Two Arts Openings This Week: 'Pearls of Cleveland' Honors Artist Moses Pearl, Sculpture Center Highlights New Exhibits

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STUART PEARL
  • Stuart Pearl
The Artists Archives of the Western Reserve and the Sculpture Center (1834 E. 123rd St.) host opening receptions for their first shows of 2015 from 5:30 to 8 p.m. this Thursday, Jan. 15. The Artists Archives of the Western Reserve presents Pearls of Cleveland, a memorial exhibition in honor of archived artist Moses Pearl. The show includes work by his artist children, Sharlene Pearl Green and Stuart Pearl. Meanwhile, The Sculpture Center (located next door to the AAWR) debuts R. Eric McMaster’s A State of Resistance and Julius Lyles’ Black Numinous Delights.

Pearls of Cleveland features Moses Pearl’s drawings, watercolors and oil paintings; as well his daughter’s drawings and his son’s photography.

SHARLENE PEARL GREEN
  • Sharlene Pearl Green
The compositions of Stuart Pearl’s landscape photography show his father’s influence. Their mutual interest in form, line and color helped the son develop his own perspective as he explored his hometown.

“It wasn’t until the early 1970s that I began to seriously explore the city with my camera,” explains Stuart. “Steel mills, docks and warehouses fascinated me with their contrasting geometric shapes and patterns. My goal was to capture subjects in a way that would set my work apart from other photographers. I believe dad’s canvases subconsciously helped teach me how to look for unique compositions. I learned to see interesting shapes in the environment that others would pass. I began to explore the early morning and late afternoon light as it would spill across a city’s features. Because I had been exposed to dad’s abstract and interpretive style for years, I had come to understand a viewpoint that helped my ‘eye’ to mature in its own way. This continues today.”

Sharlene Pearl Green, a teacher and figurative painter, fondly recalls the influence of her father as she observed him working on his art.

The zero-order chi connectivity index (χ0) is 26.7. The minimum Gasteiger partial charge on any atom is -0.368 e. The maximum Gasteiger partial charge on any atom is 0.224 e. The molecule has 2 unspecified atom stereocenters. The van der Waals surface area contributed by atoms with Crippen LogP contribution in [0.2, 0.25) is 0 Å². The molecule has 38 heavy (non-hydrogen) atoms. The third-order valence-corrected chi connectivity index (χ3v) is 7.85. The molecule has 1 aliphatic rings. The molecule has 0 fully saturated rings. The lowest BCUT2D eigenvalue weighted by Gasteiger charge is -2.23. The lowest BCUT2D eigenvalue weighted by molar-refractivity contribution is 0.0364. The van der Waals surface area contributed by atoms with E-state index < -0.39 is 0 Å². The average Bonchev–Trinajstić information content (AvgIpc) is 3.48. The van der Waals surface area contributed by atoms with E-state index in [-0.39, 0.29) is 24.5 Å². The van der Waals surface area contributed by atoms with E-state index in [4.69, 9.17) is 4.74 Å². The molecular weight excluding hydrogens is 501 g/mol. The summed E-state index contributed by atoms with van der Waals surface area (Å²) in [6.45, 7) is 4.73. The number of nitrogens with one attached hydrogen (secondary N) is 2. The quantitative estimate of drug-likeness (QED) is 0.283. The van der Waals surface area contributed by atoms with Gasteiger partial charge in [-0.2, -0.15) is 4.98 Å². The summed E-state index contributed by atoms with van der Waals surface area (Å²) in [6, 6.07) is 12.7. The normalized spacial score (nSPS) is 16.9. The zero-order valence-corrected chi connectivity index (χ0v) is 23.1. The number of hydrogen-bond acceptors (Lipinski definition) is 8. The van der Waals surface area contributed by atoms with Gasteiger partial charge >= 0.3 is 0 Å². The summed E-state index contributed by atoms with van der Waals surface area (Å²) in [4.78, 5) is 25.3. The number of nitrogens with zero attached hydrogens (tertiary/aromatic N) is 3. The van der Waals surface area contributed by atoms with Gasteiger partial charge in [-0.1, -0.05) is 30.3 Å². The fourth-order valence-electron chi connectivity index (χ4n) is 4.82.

“It is a challenge for me to verbally describe the depth of my father’s influence on me as both an artist and as a teacher,” explains Sharlene. “It is so broad-ranged. But I will always be grateful for two things that he taught me: make sure to follow your ‘inner voice,’ and continually pursue those things in life for which you are passionate. His voice still guides me today.”

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R. Eric McMaster’s A State of Resistance and Julius Lyles’s Black Numinous Delights are part of the Sculpture Center’s 2015 W2S series (Window to Sculpture Emerging Artist)

R. Eric McMaster’s work has been shown throughout the U.S., Paris, Hiroshima, Japan and New Delhi. Through his focus on competitive sports, McMaster’s explores themes of order, resistance and individual versus the collective. Her currently teaches in the Art and Art History Department of the University of Texas.

“Using the structures of competitive sport, my works feature themes of obedience, vulnerability, resistance, and eventual acceptance,” says McMaster. "While all of these traits are apparent in sporting events, they can also be found in societal situations; as such my work mixes both easily read, ever-insistent sport regulations and the veiled societal interactions that manipulate our true selves. Using sports out of context allows my work to draw attention to the lack of the genuine, be it subtle or obvious.”

Julius Lyles’s Black Numinous Delights examines contemporary and historic racial issues, in terms of African American identity, equality and socio-political issues. Lyles recontextualizes provocative, inflammatory found objects with racist histories, in an effort to re-define the objects’ places in history.

“I'm not really interested in offending anyone, as opposed to bringing you on a journey and creating an experience,” explains Lyles. “Through this involvement, we can start to dissect and talk about the deeper context that's sublime or hidden within the work. I’m interested in re-contextualizing these objects in order to cast a new light on their place in American history.”

Both artists will speak about their work; Lyles in the Euclid Avenue Gallery at 6:15 p.m., followed by McMaster in the Main Gallery at 7 p.m. 

The exhibitions and receptions are free and open to the public. Pearls of Cleveland runs through February. The Sculpture Center’s exhibitions run through March 12. 

(Artists Archives of the Western Reserve)1834 E. 123rd St., 216-721-9020, artistsarchives.org
(Sculpture Center)1834 E. 123rd St., 216-229-6527, sculpturecenter.org



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